I had a long and good conversation with a drummer friend and sometimes band mate of mine that got me thinking about the difference between the artist mindset and professional musician mindset.
That’s not say that a pro can’t be an artist or vice versa. It’s also not to say that there’s a hard line between the two mindsets. You can certain have attributes of both. Heck, most of my accidental successes would never have gone anywhere if I hadn’t learned from the pro mindset!
The pro mindset says that we should minimize time (and risk) and maximize dollars earned. It doesn’t necessarily factor in things like personal fulfillment, taste or even quality. Lots of the language like that makes pros laugh. Things like “faith” and “artistic success” don’t pay their bills.
My first real memory of my artistic mindset directly clashing with someone’s pro mindset goes back to 2002. There’s a drummer in Austin who probably would’ve been a great drummer for The Invincible Czars but couldn’t get past the idea that we were willing to play for practically nothing. He was cool and good at his audition but if there was no money, there was no him, period. Not worth the risk.
A young ambitious band just starting out would never have played a first gig if we’d demanded a bunch of money. So we went with someone else.
Plus. I felt like he’d always have us by the balls. We were looking for someone to join the band. To share the risk. Someone who believed in what we were doing. More artsy language.
Three drummers and a year later, I’d changed my tune. I realized that if we wanted to play gigs and no drummer would join, all we had to do was pay someone $50. Cool! We’re booking gigs again! So I did that for a while.
That’s the great thing about the pro mindset – if your vision doesn’t seem worthwhile to anyone else, you can always pay them to make it worth their while!
But it’s also a curse.
It’s why you see some of the most skilled drummers in the world playing four-on-the-floor drum beats all night in pop and country bands – groups that play music people instantly love (cover bands are the best example) make more money… and in the case of drummers that music is usually very easy!
As soon as someone else offers that person more money, you either have to pay the higher price or find someone else. Suddenly you’re spending more time managing contract labor than making music.
Additionally, just because someone has a pro mindset doesn’t mean they have pro chops. There are plenty of mediocre bass players and drummers out there that are used to being paid $100 to play music they don’t even need to practice to play masterfully. If you want someone to play actual arrangements, the price goes up. There’re plenty of much easier gigs out there that pay better than learning a whole set of arrangements. They’re happy to just play Mustang Sally night after night.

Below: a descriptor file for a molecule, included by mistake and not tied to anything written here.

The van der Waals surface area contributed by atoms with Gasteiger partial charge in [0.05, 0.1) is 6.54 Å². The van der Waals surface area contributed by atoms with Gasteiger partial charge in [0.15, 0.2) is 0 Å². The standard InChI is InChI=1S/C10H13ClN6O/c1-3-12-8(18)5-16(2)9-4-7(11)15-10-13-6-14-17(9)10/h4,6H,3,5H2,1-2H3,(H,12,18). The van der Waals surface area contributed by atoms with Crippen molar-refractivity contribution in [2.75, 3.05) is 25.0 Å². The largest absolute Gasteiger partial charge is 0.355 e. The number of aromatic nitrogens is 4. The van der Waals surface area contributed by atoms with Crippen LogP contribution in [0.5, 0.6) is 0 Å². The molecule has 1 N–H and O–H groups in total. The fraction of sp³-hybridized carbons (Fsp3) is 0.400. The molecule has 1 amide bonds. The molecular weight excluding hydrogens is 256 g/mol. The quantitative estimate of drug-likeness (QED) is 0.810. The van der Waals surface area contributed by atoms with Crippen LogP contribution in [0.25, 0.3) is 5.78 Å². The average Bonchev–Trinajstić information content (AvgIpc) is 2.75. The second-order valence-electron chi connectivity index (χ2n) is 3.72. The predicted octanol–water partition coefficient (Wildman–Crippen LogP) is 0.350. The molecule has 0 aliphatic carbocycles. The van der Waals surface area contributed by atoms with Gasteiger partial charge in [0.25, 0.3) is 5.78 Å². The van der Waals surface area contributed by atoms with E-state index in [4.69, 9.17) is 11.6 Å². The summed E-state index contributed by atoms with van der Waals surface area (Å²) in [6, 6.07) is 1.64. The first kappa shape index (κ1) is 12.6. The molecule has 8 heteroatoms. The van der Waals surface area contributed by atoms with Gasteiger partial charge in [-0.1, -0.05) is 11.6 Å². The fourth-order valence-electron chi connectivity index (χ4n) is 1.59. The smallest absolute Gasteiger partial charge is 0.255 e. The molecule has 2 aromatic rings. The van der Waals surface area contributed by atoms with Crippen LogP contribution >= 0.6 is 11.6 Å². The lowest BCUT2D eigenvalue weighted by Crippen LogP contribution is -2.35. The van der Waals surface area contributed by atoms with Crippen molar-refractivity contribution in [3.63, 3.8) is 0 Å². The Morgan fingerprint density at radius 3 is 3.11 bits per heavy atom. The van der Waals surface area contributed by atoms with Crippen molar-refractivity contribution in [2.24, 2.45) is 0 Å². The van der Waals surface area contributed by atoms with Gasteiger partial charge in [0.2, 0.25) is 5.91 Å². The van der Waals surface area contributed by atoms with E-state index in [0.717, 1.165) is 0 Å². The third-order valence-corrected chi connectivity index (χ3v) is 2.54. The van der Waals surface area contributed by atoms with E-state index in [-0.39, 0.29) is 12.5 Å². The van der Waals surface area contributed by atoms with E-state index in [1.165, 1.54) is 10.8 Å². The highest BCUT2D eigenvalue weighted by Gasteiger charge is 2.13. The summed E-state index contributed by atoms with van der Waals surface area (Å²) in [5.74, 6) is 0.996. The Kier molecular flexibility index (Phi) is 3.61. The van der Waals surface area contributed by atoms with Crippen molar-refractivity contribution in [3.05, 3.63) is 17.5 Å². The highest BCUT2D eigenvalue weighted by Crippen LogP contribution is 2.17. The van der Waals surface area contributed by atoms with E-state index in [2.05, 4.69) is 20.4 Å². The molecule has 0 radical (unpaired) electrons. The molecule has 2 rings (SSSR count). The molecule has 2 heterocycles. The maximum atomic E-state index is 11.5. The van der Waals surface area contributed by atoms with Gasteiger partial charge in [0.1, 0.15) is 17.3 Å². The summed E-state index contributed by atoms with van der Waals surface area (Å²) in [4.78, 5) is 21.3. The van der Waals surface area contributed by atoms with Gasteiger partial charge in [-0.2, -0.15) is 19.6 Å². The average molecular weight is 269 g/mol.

To pros, the best gigs earn them the most money per hour spent. Individual prep time, group rehearsals, travel time and actual performance time all cut the value of the gig in their minds.
It’s hard to argue with that in our capitalist society. If the pay for this gig will be the same whether we give a C- performance or an A+ performance, why give an A+ effort?
But artist are dreamers. We have to have faith that what we’re doing is good, worthy and worthwhile. We have to have faith that we can get there – wherever there is. We make the kind of stuff that gives the pros their jobs and we love what we do so much, we will give an A effort for C pay (or even F pay).
BUT — Pro mindset people can help us learn when shouldn’t!
That year of paying a drummer $50 a show made me permanently much, much picker about what shows to take and how I use group time.
My biggest successes were riskier and more difficult and the practical pro mindset said, “not worth it”. The potential for C or F pay was high with both The Invincible Czars’ Nutcracker and silent film soundtracks. Building up an audience outside of Austin was very risky. Doing those things took time and sacrifice from me those who wanted to believe. Thank you to those of you who did and do.
Meanwhile, many of the pro-mindset players that were with me along the way are barely even in the music game anymore. I guess they finally figured out something that now renowned producer John Congleton told me nearly 20 years ago (and probably doesn’t remember) — if you’re in the music business to make money, you’re pretty stupid.
I want to end by saying that both mindsets are useful and if matched properly can keep your act on course both creatively and on the business side. I’ve had more good than bad experiences with pros. Sometimes I had to learn things the hard way with pros who took advantage or just wanted to belittle me. Thank you to the benevolent pros who’ve been willing to do what they do for fair compensation and who did what any real pro does — help pass the torch by educating and giving opportunities instead of just taking my money and delivering a half-assed performance.